Chautauqua Institution president Michael Hill said during Friday's press briefing that security "has been a top priority," and that they had a state trooper and sheriff presence at the event.
"We'll continue to look at providing the maximum security that we can," Hill said. "This has never happened in our entire history. Chautauqua has always been an extremely safe place. We will continue to be working to keep that tradition going."
Those in the audience expressed shock at the attack.
"He rushed the stage, it looked like he was punching him," Patrick Fogarty told Erie, Pennsylvania, ABC affiliate WJET. "It was all over very fast."
John Stein told WJET he was worried about security given Rushdie's notoriety.
"Somebody just ran up on stage," he said. "It was so quick. I was just thinking, am I really seeing this?"
Stein said when the attacker started to run off the stage following the assault he was apprehended with the help of a handful of attendees.
"People in the audience had gone up on the stage when they saw this and then grabbed the attacker, who still had a knife, I think," he told the station. "A lot of bravery."
One or two doctors in the audience also went on stage to help provide medical assistance, he said.
New York Gov. Kathy Hochul called the attack "horrific," saying she has directed state police to "further assist however needed in the investigation."
"Here is an individual who has spent decades speaking truth to power, someone who has been out there, unafraid, despite the threats that have followed him through his entire adult life," Hochul remarked during a press briefing on an unrelated matter on Friday.
The British-Indian writer faced years of death threats after his novel, "The Satanic Verses," was published in 1988.
The late Iranian leader Ayatollah Ruhollah Khomeini accused the author of blasphemy over the book and in 1989 issued a fatwa against Rushdie, calling for his death.
Rushdie spent years in hiding, which he chronicled in his 2012 memoir, "Joseph Anton." The book was nominated for the United Kingdom's top nonfiction award, the Samuel Johnson prize.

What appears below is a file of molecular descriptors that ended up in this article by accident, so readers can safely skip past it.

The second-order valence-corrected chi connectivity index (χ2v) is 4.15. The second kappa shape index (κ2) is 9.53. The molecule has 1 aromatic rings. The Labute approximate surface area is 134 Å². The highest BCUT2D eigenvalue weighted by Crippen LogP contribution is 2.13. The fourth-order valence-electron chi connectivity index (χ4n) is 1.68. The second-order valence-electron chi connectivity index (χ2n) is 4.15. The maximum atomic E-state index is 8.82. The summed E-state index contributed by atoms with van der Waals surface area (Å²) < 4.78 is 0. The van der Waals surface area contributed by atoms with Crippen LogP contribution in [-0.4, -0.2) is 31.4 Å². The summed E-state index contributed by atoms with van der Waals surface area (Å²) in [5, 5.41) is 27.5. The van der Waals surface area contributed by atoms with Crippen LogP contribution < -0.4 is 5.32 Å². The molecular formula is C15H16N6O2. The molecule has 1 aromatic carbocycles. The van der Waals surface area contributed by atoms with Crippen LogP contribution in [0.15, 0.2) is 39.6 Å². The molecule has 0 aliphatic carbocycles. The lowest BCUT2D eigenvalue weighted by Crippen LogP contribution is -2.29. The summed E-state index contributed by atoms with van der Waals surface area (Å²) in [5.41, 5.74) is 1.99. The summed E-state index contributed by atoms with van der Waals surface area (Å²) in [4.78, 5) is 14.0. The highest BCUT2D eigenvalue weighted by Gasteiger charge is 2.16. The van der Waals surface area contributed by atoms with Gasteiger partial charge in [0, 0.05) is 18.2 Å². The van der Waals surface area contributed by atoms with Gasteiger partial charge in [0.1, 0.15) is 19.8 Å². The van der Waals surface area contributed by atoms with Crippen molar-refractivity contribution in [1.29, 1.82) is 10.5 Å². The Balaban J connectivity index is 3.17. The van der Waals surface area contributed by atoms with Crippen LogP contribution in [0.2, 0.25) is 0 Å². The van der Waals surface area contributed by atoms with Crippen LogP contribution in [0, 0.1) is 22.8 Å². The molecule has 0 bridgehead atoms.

In 1998, the Iranian foreign minister said that the country no longer supported the fatwa against Rushdie, though a bounty for his death continues to be offered by an Iranian religious foundation. In 2012, the group increased the bounty from $2.8 million to $3.3 million.
Others have been attacked in connection with "The Satanic Verses," which was banned in several countries following its publication. Among them, Hitoshi Igarashi, who translated the book into Japanese, was stabbed to death in 1991 on the campus where he taught literature.
Rushdie has authored over a dozen books, including the Booker Prize-winning "Midnight's Children," and is a former president of the literary and human rights organization PEN America.
PEN America expressed "shock and horror" at the attack on Rushdie.
"We can think of no comparable incident of a public violent attack on a literary writer on American soil," Suzanne Nossel, CEO of PEN America, said in a statement.
"Salman Rushdie has been targeted for his words for decades but has never flinched nor faltered," she continued. "While we do not know the origins or motives of this attack, all those around the world who have met words with violence or called for the same are culpable for legitimizing this assault on a writer while he was engaged in his essential work of connecting to readers."
Penguin Random House, which will publish Rushdie's "Victory City," next year, released a statement Friday evening on the attack.
"We are deeply shocked and appalled to hear of the attack on Salman Rushdie while he was speaking at the Chautauqua Institution in New York. We condemn this violent public assault, and our thoughts are with Salman and his family at this distressing time," chief executive officer Markus Dohle said.
National Security Advisor Jake Sullivan said the attack was "reprehensible."
"Today, the country and the world witnessed a reprehensible attack against the writer Salman Rushdie," Sullivan said in a statement. "This act of violence is appalling. All of us in the Biden-Harris Administration are praying for his speedy recovery."
President Joe Biden also said in a statement Saturday that he and the first lady were "shocked and saddened to learn of the vicious attack."
"We, together with all Americans and people around the world, are praying for his health and recovery," he said.
ABC News' Aaron Katersky, Josh Margolin, Somayeh Malekian, Benjamin Siu and Bill Hutchinson contributed to this report.